North American natives. Elegant flowering evergreen shrubs related to rhododendron, with somewhat similar showy flower clusters. Notable difference is that each long flower stalk bears a small bud resembling a fluted turban; the buds open to chalice-shaped blooms with ten starlike points. Plants share rhododendron’s need for moist atmosphere and moist, acid, humus-rich soil.
Native to eastern North America. Slow growing to 6–8 ft. or taller, with equal spread. Glossy, leathery, oval leaves are 3–5 in. long, dark green on upper surface, yellowish green beneath. Blooms in late spring, bearing clusters to 5 in. across. Flowers are typically 1 in. wide, light pink or white opening from darker pink buds—but blossoms often have subtly different color in their throats and may have contrasting stamens.
Hardy well below 0°F/–18°C. Partial shade. Has proved difficult to grow in the ground in Zones 16, 17; seems to do better in containers there. In Zones 2 and 3, give plants protection from winter sun and winds, which could cause dehydration.Kalmia polifolia microphylla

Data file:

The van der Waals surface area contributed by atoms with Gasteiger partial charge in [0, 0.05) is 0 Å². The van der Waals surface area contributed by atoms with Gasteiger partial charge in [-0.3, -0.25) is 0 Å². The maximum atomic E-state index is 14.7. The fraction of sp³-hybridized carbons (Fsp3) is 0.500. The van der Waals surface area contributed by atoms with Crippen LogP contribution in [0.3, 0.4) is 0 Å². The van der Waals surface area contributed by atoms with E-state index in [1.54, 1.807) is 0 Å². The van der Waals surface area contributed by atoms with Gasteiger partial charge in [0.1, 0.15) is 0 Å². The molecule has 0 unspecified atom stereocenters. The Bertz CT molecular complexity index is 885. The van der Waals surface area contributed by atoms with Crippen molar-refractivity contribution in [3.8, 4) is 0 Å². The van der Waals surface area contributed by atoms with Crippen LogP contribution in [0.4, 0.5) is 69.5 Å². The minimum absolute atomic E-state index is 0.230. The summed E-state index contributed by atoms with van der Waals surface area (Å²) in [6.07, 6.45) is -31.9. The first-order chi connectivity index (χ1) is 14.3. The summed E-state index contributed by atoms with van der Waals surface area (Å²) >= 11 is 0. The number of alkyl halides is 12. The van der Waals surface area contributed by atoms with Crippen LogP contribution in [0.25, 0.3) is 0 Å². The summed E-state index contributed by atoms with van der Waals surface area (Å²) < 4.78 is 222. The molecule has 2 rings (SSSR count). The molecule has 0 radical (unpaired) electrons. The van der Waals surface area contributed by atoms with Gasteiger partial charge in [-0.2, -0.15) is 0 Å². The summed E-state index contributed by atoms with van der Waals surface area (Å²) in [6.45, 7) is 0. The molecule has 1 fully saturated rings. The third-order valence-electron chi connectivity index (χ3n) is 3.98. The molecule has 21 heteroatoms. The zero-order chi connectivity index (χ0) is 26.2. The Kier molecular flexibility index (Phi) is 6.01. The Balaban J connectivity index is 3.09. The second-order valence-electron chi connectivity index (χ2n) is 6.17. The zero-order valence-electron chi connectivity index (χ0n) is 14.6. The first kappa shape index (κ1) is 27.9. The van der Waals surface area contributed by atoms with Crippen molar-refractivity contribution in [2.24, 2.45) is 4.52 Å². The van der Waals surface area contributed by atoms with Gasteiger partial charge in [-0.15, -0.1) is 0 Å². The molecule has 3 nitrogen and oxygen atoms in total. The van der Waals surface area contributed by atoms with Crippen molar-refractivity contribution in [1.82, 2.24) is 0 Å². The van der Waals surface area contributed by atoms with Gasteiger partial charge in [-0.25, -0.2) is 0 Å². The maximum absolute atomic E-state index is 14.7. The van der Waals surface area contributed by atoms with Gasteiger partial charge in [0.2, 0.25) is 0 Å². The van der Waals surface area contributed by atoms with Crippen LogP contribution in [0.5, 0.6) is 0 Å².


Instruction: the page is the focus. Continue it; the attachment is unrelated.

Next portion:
Native from Alaska to Northern California. To 1 ft. high and 8 in. wide, with spreading branches anderect branchlets. Small leavesare dark green above, whitishbeneath. Rounded clusters of1/2-in., rose to purple flowersbloom in summer. Partial shade, or full sun where summers are cool.
Curious rather than beautiful relatives of calla (Zantedeschia), attractive both to children ...
Furry, silvery white foliage forms a 1– 1/2 -ft.-wide mat. Blooms in summer, producing deep viol...
From New Zealand. To 20–40 ft. tall, 15–30 ft. wide. Often seen as a high hedge or screen ...